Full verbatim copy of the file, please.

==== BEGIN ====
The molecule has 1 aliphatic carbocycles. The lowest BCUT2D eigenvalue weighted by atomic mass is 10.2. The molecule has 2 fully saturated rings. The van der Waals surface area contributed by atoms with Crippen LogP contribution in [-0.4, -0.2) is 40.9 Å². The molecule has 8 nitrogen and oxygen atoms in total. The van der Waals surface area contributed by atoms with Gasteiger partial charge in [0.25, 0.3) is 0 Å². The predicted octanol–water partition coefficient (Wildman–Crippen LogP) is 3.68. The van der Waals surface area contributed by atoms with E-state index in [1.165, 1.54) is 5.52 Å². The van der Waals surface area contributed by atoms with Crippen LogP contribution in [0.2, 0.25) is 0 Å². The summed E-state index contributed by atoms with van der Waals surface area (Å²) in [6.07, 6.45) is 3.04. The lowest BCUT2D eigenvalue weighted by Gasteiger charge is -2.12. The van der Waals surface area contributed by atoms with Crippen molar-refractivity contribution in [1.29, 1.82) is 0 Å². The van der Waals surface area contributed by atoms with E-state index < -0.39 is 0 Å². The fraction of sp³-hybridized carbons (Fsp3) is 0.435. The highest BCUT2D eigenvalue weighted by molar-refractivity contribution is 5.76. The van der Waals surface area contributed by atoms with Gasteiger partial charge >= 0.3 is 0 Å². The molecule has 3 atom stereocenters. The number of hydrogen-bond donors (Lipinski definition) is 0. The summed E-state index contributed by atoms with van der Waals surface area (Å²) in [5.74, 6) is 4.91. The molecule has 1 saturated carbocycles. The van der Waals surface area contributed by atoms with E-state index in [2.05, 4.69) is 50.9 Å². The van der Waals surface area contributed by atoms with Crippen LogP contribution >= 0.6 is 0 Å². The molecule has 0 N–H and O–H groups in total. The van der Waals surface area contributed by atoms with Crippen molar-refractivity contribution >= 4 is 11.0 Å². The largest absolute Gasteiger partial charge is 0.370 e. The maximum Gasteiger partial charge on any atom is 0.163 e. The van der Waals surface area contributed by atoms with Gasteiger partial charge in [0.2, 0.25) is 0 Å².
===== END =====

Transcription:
The molecule has 1 aliphatic carbocycles. The lowest BCUT2D eigenvalue weighted by atomic mass is 10.2. The molecule has 2 fully saturated rings. The van der Waals surface area contributed by atoms with Crippen LogP contribution in [-0.4, -0.2) is 40.9 Å². The molecule has 8 nitrogen and oxygen atoms in total. The van der Waals surface area contributed by atoms with Gasteiger partial charge in [0.25, 0.3) is 0 Å². The predicted octanol–water partition coefficient (Wildman–Crippen LogP) is 3.68. The van der Waals surface area contributed by atoms with E-state index in [1.165, 1.54) is 5.52 Å². The van der Waals surface area contributed by atoms with Crippen LogP contribution in [0.2, 0.25) is 0 Å². The summed E-state index contributed by atoms with van der Waals surface area (Å²) in [6.07, 6.45) is 3.04. The lowest BCUT2D eigenvalue weighted by Gasteiger charge is -2.12. The van der Waals surface area contributed by atoms with Crippen molar-refractivity contribution in [1.29, 1.82) is 0 Å². The van der Waals surface area contributed by atoms with E-state index < -0.39 is 0 Å². The fraction of sp³-hybridized carbons (Fsp3) is 0.435. The highest BCUT2D eigenvalue weighted by molar-refractivity contribution is 5.76. The van der Waals surface area contributed by atoms with Gasteiger partial charge >= 0.3 is 0 Å². The molecule has 3 atom stereocenters. The number of hydrogen-bond donors (Lipinski definition) is 0. The summed E-state index contributed by atoms with van der Waals surface area (Å²) in [5.74, 6) is 4.91. The molecule has 1 saturated carbocycles. The van der Waals surface area contributed by atoms with E-state index in [2.05, 4.69) is 50.9 Å². The van der Waals surface area contributed by atoms with Crippen LogP contribution >= 0.6 is 0 Å². The molecule has 0 N–H and O–H groups in total. The van der Waals surface area contributed by atoms with Crippen molar-refractivity contribution >= 4 is 11.0 Å². The largest absolute Gasteiger partial charge is 0.370 e. The maximum Gasteiger partial charge on any atom is 0.163 e. The van der Waals surface area contributed by atoms with Gasteiger partial charge in [0.2, 0.25) is 0 Å².